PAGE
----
- Finance ministry unwilling to give exemption needed by Tata
- NTT Docomo seeks payment of $1.17 billion arbitration award
India plans to block Tata Sons Ltd.’s payment of a $1.17 billion arbitration award to NTT Docomo Inc., which is seeking compensation for its stake in the Indian conglomerate’s wireless business, people familiar with the matter said.
The finance ministry won’t grant an exemption to the Indian foreign exchange act that Tata Sons would need to pay the money to its Japanese partner, according to the people. The Indian government is wary of setting a precedent, as at least 10 other companies have sought waivers for similar deals, one of the people said, asking not to be identified as the information is private.
NTT Docomo is seeking compensation for its stake in Tata Teleservices Ltd. as it tries to exit one of its worst overseas investments. The London Court of International Arbitration ordered last month that Tata Sons, the holding company for India’s largest conglomerate, pay $1.17 billion to the Japanese wireless carrier for breaching an agreement over the wireless venture.
Docomo shares declined as much as 2.8 percent to 2,700.5 yen Friday before trading at 2,750 yen as of 1:09 p.m. in Tokyo. The stock has gained about 10 percent this year.
The Japanese company’s agreement with Tata Sons gives it the right to request a buyer for its stake at a fair market price or 50 percent of its acquisition cost, whichever is higher. That formula yields a greater price than what’s allowed by current Indian regulations, which state foreign companies can only exit investments at a valuation based on the return on equity.
Tata Sons has sounded out the finance ministry on its willingness to grant an exemption, though it hasn’t yet made a formal application, one of the people said. Tata Sons may face penalties from the Indian government if it makes the payment without such approval, the people said.
NTT Docomo got an ex parte order from the Commercial Court in London seeking permission to enforce the award in the U.K., Tata Sons said Thursday in an e-mailed response to Bloomberg queries. The court has granted the Indian company 23 days starting July 27 to apply for the order to be set aside, the company said.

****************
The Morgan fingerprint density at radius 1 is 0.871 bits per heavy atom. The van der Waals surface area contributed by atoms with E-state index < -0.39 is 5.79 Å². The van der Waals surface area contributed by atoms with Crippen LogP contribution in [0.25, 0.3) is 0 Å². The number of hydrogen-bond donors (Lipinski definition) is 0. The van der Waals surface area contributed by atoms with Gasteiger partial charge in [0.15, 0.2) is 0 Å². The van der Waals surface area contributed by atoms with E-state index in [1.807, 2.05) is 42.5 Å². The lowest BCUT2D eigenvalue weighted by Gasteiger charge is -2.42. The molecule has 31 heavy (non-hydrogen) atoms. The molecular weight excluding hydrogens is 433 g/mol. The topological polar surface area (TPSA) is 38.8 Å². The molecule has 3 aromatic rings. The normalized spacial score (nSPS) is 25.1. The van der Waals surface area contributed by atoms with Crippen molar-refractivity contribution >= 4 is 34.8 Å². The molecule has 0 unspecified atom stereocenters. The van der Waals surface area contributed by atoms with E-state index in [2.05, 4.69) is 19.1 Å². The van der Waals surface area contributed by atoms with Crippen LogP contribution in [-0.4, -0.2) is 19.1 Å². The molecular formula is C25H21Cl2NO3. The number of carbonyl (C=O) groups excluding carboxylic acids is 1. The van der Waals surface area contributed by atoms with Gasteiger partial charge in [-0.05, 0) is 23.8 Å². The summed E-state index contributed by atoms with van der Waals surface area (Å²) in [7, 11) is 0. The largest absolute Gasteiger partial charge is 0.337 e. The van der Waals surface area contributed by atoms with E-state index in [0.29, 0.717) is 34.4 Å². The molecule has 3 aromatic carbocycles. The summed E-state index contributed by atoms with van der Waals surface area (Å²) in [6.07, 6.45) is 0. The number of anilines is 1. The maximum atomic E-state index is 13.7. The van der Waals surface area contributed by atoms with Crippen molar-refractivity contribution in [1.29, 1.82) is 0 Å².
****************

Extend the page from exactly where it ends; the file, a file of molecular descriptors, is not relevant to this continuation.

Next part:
“Clearly, fulfillment of the arbitral award requires conformance to Indian regulations and law, and Tata Sons is committed to full compliance with all such requirements,” Tata Sons said in the statement.
NTT Docomo filed a plea in the Delhi High Court seeking enforcement of the arbitration ruling, Bloomberg Quint reported July 26, citing court proceedings. The court will next hear the case on Aug. 30, according to the report. Tata said it would deposit the entire amount of the award with the Court by Friday, as a gesture of good faith.
If the Indian government blocks the transfer, NTT Docomo plans to take all available steps to recover the money from Tata Sons wherever the Indian company does business, one person said. D.S. Malik, a spokesman for the finance ministry, didn’t respond to two calls to his mobile phone seeking comment.
“We don’t think Tata Sons has shown its truthful willingness to make the payment,” NTT Docomo spokesman Yousuke Oowada said in Tokyo Friday. Previously, he said that NTT Docomo would take “various measures” to pursue the arbitration payment. The Reserve Bank of India rejected on July 25 an application for the transfer of the funds, a decision that NTT Docomo thinks is “unfair,” he said.
A representative for the Reserve Bank of India didn’t immediately respond to e-mailed questions.